Contents

Chapter 7
Investment

Investment managers

RECOMMENDATION

R17 The new Trusts Act should provide that:
(1) Trustees are authorised to appoint investment managers and give them authority to make investment decisions.
(2) The appointment of investment managers should be subject to the following legislative safeguards:
(a) trustees must act honestly and in good faith (R2(1)(c)) and exercise the reasonable care, diligence and skill of a prudent person of business (R14(2)) when appointing an investment manager, and must review the investment manager’s performance periodically;  
(b) trustees must create a written policy statement that gives guidance as to how investment functions are to be exercised by an investment manager setting out the general investment objectives, and require investment managers to agree to comply with the policy statement; and  
(c) trustees are liable for any default of their investment manager where the trustees have failed to act honestly and in good faith (R2(1)(c)) and exercise the reasonable care, diligence and skill of a prudent person of business (R14(2)) when making the appointment of a manager or monitoring the investment manager’s performance.

New default position

7.36Currently trustees can, and normally should, get advice on potential investments. However, they must personally assess such advice and decide whether to accept or reject it. Under the current default provisions trustees are not able to appoint investment managers and give them authority to make investment decisions, although our research indicated that many modern trust deeds enable trustees to do this.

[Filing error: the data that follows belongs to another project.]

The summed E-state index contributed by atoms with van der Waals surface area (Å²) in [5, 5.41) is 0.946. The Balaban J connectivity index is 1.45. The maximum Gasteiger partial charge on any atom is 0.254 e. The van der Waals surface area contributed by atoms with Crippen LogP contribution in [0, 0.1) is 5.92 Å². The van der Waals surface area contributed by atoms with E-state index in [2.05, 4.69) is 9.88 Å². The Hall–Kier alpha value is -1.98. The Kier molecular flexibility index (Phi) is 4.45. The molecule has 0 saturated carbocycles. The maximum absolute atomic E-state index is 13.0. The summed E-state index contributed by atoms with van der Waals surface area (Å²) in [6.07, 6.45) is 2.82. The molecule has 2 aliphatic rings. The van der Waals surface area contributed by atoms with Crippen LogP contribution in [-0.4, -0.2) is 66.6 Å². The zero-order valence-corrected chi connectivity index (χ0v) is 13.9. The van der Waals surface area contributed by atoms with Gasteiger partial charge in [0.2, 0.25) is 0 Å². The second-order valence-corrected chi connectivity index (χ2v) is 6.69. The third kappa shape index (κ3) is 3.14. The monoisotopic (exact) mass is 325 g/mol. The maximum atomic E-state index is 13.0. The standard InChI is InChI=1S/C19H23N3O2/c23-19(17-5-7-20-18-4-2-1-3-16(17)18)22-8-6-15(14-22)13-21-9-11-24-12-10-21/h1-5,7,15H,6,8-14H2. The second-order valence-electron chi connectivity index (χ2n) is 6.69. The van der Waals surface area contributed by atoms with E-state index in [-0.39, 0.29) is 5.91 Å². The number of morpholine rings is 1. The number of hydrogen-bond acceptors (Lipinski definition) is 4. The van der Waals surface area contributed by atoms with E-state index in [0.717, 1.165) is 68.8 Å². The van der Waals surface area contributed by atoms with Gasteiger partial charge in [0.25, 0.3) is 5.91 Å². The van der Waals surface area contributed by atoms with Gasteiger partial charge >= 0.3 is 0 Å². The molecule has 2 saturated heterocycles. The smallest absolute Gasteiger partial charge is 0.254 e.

7.37The Commission recommends that trustees should be able to appoint investment managers with authority to make investment decisions as the new default position. Most submitters favoured trustees having the power to delegate to investment managers. Submitters commented on the complexity of the investment task, preferring that it be handled by specialised professionals, as it is not reasonable to expect trustees to possess this degree of expertise or engage in complex financial analysis when highly trained specialists can undertake such tasks for a fee. The use of investment managers recognises that making sound investment decisions in today’s world requires considerable skill and judgement. The range of potential investment products and combinations is now immense and investment has become far more complex as a result. It is simply not realistic to require trustees to undertake this function personally.

7.38A suitably qualified and competent professional investment manager is likely to do a better job than many lay trustees. With appropriate safeguards there may also be less risk in allowing for the appointment of experts than in leaving investment in the hands of trustees. The recommended power to appoint investment managers is constrained by important safeguards designed to ensure that trustees set the investment policy and exercise appropriate care in choosing and monitoring their appointed manager. The Commission considers that periodic review of the investment manager’s decisions and having a written policy statement are necessary to ensure trustees remain accountable for their actions.

7.39As already noted, the new provisions will be default provisions. It would therefore be possible for a settlor to exclude or alter the power of appointment, or exclude or modify any of the safeguards in the trust deed.

Application to existing trustsTop

7.40Trustees of existing trusts should have the power to appoint investment managers, subject to anything in the terms of the trust precluding this.